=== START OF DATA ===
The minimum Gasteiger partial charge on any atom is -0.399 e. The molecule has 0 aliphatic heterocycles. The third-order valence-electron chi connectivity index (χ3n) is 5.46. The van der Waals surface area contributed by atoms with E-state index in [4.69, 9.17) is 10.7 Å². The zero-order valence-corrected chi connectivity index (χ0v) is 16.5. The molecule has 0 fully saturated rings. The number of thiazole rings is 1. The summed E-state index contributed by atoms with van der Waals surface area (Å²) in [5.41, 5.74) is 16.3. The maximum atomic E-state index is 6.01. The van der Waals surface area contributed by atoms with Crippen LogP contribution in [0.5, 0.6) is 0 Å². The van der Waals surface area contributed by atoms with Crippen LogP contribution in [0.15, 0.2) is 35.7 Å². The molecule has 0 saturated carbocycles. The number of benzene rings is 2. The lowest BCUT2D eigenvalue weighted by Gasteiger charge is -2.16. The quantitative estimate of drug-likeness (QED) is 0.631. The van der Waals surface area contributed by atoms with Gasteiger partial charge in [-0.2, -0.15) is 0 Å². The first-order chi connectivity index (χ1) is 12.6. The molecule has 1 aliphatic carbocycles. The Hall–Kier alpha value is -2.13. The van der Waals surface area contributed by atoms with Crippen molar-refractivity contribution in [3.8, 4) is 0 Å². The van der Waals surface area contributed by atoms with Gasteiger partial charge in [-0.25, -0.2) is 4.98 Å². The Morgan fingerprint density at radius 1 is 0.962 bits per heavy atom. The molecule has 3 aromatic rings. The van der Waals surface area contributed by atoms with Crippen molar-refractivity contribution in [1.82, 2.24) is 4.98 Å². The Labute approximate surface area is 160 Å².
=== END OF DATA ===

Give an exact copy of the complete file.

The minimum Gasteiger partial charge on any atom is -0.399 e. The molecule has 0 aliphatic heterocycles. The third-order valence-electron chi connectivity index (χ3n) is 5.46. The van der Waals surface area contributed by atoms with E-state index in [4.69, 9.17) is 10.7 Å². The zero-order valence-corrected chi connectivity index (χ0v) is 16.5. The molecule has 0 fully saturated rings. The number of thiazole rings is 1. The summed E-state index contributed by atoms with van der Waals surface area (Å²) in [5.41, 5.74) is 16.3. The maximum atomic E-state index is 6.01. The van der Waals surface area contributed by atoms with Crippen LogP contribution in [0.5, 0.6) is 0 Å². The van der Waals surface area contributed by atoms with Crippen LogP contribution in [0.15, 0.2) is 35.7 Å². The molecule has 0 saturated carbocycles. The number of benzene rings is 2. The lowest BCUT2D eigenvalue weighted by Gasteiger charge is -2.16. The quantitative estimate of drug-likeness (QED) is 0.631. The van der Waals surface area contributed by atoms with Gasteiger partial charge in [-0.2, -0.15) is 0 Å². The first-order chi connectivity index (χ1) is 12.6. The molecule has 1 aliphatic carbocycles. The Hall–Kier alpha value is -2.13. The van der Waals surface area contributed by atoms with Crippen molar-refractivity contribution in [3.8, 4) is 0 Å². The van der Waals surface area contributed by atoms with Gasteiger partial charge in [-0.25, -0.2) is 4.98 Å². The Morgan fingerprint density at radius 1 is 0.962 bits per heavy atom. The molecule has 3 aromatic rings. The van der Waals surface area contributed by atoms with Crippen molar-refractivity contribution in [1.82, 2.24) is 4.98 Å². The Labute approximate surface area is 160 Å².